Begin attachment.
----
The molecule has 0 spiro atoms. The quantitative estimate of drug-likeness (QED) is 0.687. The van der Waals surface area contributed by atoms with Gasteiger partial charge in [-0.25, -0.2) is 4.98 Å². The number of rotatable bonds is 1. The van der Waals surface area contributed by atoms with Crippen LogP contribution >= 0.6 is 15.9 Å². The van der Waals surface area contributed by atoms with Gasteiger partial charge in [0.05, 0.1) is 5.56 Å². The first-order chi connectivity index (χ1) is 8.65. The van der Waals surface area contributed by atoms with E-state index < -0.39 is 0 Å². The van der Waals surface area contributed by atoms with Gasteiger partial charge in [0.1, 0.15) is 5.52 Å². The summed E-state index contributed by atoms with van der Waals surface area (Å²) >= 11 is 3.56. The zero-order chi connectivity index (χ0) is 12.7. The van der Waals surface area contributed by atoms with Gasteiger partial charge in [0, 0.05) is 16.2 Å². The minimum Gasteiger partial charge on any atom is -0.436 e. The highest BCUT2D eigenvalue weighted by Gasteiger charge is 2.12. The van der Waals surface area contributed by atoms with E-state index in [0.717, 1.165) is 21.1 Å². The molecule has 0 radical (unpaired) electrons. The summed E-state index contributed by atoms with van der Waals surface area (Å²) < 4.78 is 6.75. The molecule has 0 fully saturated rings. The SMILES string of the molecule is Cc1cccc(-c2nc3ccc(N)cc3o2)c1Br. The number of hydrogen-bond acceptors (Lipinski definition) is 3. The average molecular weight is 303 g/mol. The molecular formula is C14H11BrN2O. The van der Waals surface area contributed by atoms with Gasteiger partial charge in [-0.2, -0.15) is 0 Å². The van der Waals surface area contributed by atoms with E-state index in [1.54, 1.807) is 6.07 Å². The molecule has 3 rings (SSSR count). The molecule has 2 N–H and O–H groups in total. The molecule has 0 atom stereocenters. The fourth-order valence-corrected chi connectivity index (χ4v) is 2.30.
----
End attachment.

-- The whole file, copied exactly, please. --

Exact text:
The molecule has 0 spiro atoms. The quantitative estimate of drug-likeness (QED) is 0.687. The van der Waals surface area contributed by atoms with Gasteiger partial charge in [-0.25, -0.2) is 4.98 Å². The number of rotatable bonds is 1. The van der Waals surface area contributed by atoms with Crippen LogP contribution >= 0.6 is 15.9 Å². The van der Waals surface area contributed by atoms with Gasteiger partial charge in [0.05, 0.1) is 5.56 Å². The first-order chi connectivity index (χ1) is 8.65. The van der Waals surface area contributed by atoms with E-state index < -0.39 is 0 Å². The van der Waals surface area contributed by atoms with Gasteiger partial charge in [0.1, 0.15) is 5.52 Å². The summed E-state index contributed by atoms with van der Waals surface area (Å²) >= 11 is 3.56. The zero-order chi connectivity index (χ0) is 12.7. The van der Waals surface area contributed by atoms with Gasteiger partial charge in [0, 0.05) is 16.2 Å². The minimum Gasteiger partial charge on any atom is -0.436 e. The highest BCUT2D eigenvalue weighted by Gasteiger charge is 2.12. The van der Waals surface area contributed by atoms with E-state index in [0.717, 1.165) is 21.1 Å². The molecule has 0 radical (unpaired) electrons. The summed E-state index contributed by atoms with van der Waals surface area (Å²) < 4.78 is 6.75. The molecule has 0 fully saturated rings. The SMILES string of the molecule is Cc1cccc(-c2nc3ccc(N)cc3o2)c1Br. The number of hydrogen-bond acceptors (Lipinski definition) is 3. The average molecular weight is 303 g/mol. The molecular formula is C14H11BrN2O. The van der Waals surface area contributed by atoms with Gasteiger partial charge in [-0.2, -0.15) is 0 Å². The van der Waals surface area contributed by atoms with E-state index in [1.54, 1.807) is 6.07 Å². The molecule has 3 rings (SSSR count). The molecule has 2 N–H and O–H groups in total. The molecule has 0 atom stereocenters. The fourth-order valence-corrected chi connectivity index (χ4v) is 2.30.